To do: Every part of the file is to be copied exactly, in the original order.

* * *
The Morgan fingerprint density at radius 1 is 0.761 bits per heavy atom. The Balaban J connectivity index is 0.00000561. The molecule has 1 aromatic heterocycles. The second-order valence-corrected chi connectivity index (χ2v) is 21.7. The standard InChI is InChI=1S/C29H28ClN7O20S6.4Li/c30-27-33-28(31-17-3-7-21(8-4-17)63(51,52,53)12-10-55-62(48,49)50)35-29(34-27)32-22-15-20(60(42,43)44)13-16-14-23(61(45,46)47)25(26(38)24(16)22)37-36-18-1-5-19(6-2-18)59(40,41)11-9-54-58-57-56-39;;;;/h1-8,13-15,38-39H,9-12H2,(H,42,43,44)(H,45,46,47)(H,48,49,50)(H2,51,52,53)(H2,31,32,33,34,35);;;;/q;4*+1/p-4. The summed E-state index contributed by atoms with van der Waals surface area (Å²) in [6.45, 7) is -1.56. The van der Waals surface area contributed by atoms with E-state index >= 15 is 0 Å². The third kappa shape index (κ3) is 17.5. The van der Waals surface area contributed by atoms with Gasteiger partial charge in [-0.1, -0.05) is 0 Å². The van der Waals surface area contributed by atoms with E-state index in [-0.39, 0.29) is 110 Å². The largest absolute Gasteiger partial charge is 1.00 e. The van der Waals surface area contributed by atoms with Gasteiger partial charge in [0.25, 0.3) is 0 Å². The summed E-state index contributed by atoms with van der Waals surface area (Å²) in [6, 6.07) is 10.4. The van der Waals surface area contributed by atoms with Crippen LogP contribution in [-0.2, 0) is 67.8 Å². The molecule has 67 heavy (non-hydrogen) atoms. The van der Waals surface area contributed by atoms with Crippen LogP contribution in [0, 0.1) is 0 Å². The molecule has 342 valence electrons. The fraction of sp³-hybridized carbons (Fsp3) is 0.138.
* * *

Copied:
The Morgan fingerprint density at radius 1 is 0.761 bits per heavy atom. The Balaban J connectivity index is 0.00000561. The molecule has 1 aromatic heterocycles. The second-order valence-corrected chi connectivity index (χ2v) is 21.7. The standard InChI is InChI=1S/C29H28ClN7O20S6.4Li/c30-27-33-28(31-17-3-7-21(8-4-17)63(51,52,53)12-10-55-62(48,49)50)35-29(34-27)32-22-15-20(60(42,43)44)13-16-14-23(61(45,46)47)25(26(38)24(16)22)37-36-18-1-5-19(6-2-18)59(40,41)11-9-54-58-57-56-39;;;;/h1-8,13-15,38-39H,9-12H2,(H,42,43,44)(H,45,46,47)(H,48,49,50)(H2,51,52,53)(H2,31,32,33,34,35);;;;/q;4*+1/p-4. The summed E-state index contributed by atoms with van der Waals surface area (Å²) in [6.45, 7) is -1.56. The van der Waals surface area contributed by atoms with E-state index >= 15 is 0 Å². The third kappa shape index (κ3) is 17.5. The van der Waals surface area contributed by atoms with Gasteiger partial charge in [-0.1, -0.05) is 0 Å². The van der Waals surface area contributed by atoms with E-state index in [-0.39, 0.29) is 110 Å². The largest absolute Gasteiger partial charge is 1.00 e. The van der Waals surface area contributed by atoms with Gasteiger partial charge in [0.25, 0.3) is 0 Å². The summed E-state index contributed by atoms with van der Waals surface area (Å²) in [6, 6.07) is 10.4. The van der Waals surface area contributed by atoms with Crippen LogP contribution in [-0.2, 0) is 67.8 Å². The molecule has 67 heavy (non-hydrogen) atoms. The van der Waals surface area contributed by atoms with Crippen LogP contribution in [0, 0.1) is 0 Å². The molecule has 342 valence electrons. The fraction of sp³-hybridized carbons (Fsp3) is 0.138.